Setiechinopsis mirabilis flower at 10:35 PM on 6-4-19, #582-6.

It’s like the love of your life looking you right in your eyes for the first time. Her smile, the twinkle in her eyes as she peered into your very soul! (Then you meet her for the first time after 36 years of shopping in Walmart and you strike up a conversation. Then she says, “Who are you?”). Well, that actually did happen when I saw my first girlfriend shopping at Walmart in 2017… We hadn’t seen each other since the early 1980’s. We spoke, then she actually did ask who I was. 🙂 🙂 🙂

Setiechinopsis mirabilis flower at 10:35 PM on 6-4-19, #582-7.

So beautiful and amazing! I took a whiff to see what it smelled like. It was weird. Barely any scent at all… Good thing it is self-pollinating. 🙂

Setiechinopsis mirabilis on 6-5-19, #583-16.

The day after… Such a shame the flower only lasts one night…

Setiechinopsis mirabilis on 6-15-19, #590-7.

The Setiechinopsis mirabilis with two more buds on June 15.

Setiechinopsis mirabilis on 6-22-19, #593-14.

I check almost every day to see how the buds are progressing.

Setiechinopsis mirabilis at 6:52 PM on 6-26-19, #596-6.

Hmmm… On June 25 I checked and it looked like both buds would open on the evening of the 26th. Then, when I checked on the 26th, one had already opened during the night. I MISSED IT!

Setiechinopsis mirabilis at 7:46 PM on 6-26-19, #596-7.

Well, I wasn’t going to miss it AGAIN! I know I said that before… At 7:46 PM I thought I would have time to take a photo every hour to see how it progressed. Well, I guess I had other distractions and that didn’t happen.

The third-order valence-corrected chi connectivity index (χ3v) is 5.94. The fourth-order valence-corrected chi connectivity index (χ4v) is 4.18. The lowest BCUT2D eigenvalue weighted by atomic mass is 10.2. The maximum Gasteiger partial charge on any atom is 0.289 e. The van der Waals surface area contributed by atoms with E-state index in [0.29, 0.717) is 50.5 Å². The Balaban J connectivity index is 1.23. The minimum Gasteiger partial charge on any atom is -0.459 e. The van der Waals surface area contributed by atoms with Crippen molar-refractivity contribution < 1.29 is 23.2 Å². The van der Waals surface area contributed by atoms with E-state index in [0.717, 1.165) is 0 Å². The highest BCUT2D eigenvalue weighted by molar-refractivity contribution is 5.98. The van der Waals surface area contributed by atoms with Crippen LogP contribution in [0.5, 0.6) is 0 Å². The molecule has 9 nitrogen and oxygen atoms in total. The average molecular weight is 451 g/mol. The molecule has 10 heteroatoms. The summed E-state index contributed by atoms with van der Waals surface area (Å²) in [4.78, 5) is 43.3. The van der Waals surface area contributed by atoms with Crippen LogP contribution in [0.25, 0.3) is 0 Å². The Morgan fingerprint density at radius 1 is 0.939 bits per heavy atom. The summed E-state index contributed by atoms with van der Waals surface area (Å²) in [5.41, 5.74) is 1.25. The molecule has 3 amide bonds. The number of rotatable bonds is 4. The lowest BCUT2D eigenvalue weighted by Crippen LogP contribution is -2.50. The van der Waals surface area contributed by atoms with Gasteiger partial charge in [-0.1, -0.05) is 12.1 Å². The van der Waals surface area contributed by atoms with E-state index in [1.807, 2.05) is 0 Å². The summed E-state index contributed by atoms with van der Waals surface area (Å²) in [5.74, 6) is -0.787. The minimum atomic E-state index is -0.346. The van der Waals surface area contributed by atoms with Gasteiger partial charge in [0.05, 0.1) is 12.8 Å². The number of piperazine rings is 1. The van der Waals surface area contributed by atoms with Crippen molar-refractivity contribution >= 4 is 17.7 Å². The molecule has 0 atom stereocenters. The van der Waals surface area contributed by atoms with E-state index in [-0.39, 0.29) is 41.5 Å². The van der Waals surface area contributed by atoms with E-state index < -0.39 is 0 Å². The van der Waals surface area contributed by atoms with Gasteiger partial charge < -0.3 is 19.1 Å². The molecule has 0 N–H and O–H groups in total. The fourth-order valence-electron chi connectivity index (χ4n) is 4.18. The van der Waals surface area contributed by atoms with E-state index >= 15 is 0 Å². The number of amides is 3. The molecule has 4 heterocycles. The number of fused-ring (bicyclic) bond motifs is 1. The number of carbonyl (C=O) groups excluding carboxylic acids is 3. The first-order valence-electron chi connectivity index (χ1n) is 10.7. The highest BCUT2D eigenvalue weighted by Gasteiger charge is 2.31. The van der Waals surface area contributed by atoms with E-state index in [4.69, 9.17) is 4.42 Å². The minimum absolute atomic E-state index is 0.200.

Setiechinopsis mirabilis at 10:20 PM on 6-26-19, #596-8.

Then at 10:20 PM the flower was open.

Setiechinopsis mirabilis at 10:21 PM on 6-26-19, #596-6.


Setiechinopsis mirabilis at 3 1/2″ tall on 10-11-19, #639-25.

I had to move the potted plants inside on October 11 because an “F” was in the forecast. I always take photos of the plants as I bring them inside and measure the cactus and some of the succulents. The Setiechinopsis mirabilis measured 3 1/2″ tall at the time. It was 2 5/8″ tall x 11/8″ wide when I brought it home from Lowe’s on 3-29-19. That is pretty good growth over the summer plus with all the flowers!

Setiechinopsis mirabilis in its new pot on 11-13-19, #649-8.

I repotted several cacti and succulents so their soil would be nice and loose for the winter and some needed bigger pots. I decided I better put the Setiechinopsis mirabilis in a larger pot since it had been in the same small pot since I brought it home. Well, even though it was supposed to die after flowering, I thought I would give it the benefit of the doubt… 

The Setiechinopsis mirabilis was definitely a neat plant to grow and watch. Of course, it died since it is monocarpic… I will definitely bring home another one if I run across it again. 

Llifle (Encyclopedia of Living Forms) has more information that you may find beneficial. Click on the link below for further reading.

I hope you enjoyed this page and maybe found it useful. If you have any comments, questions, or suggestions, I would like to hear from you. Please click on “like” if you visited this page. It helps us bloggers stay motivated. 🙂 You can check out the links below for further reading. The links take you directly to the genus and species of this plant.

There isn’t a lot online about this species except for those who are selling it. If you check, you probably should use both names Echinopsis mirabilis and Setiechinopsis mirabilis. It takes time for new names to sink in and many sites will likely not change the name…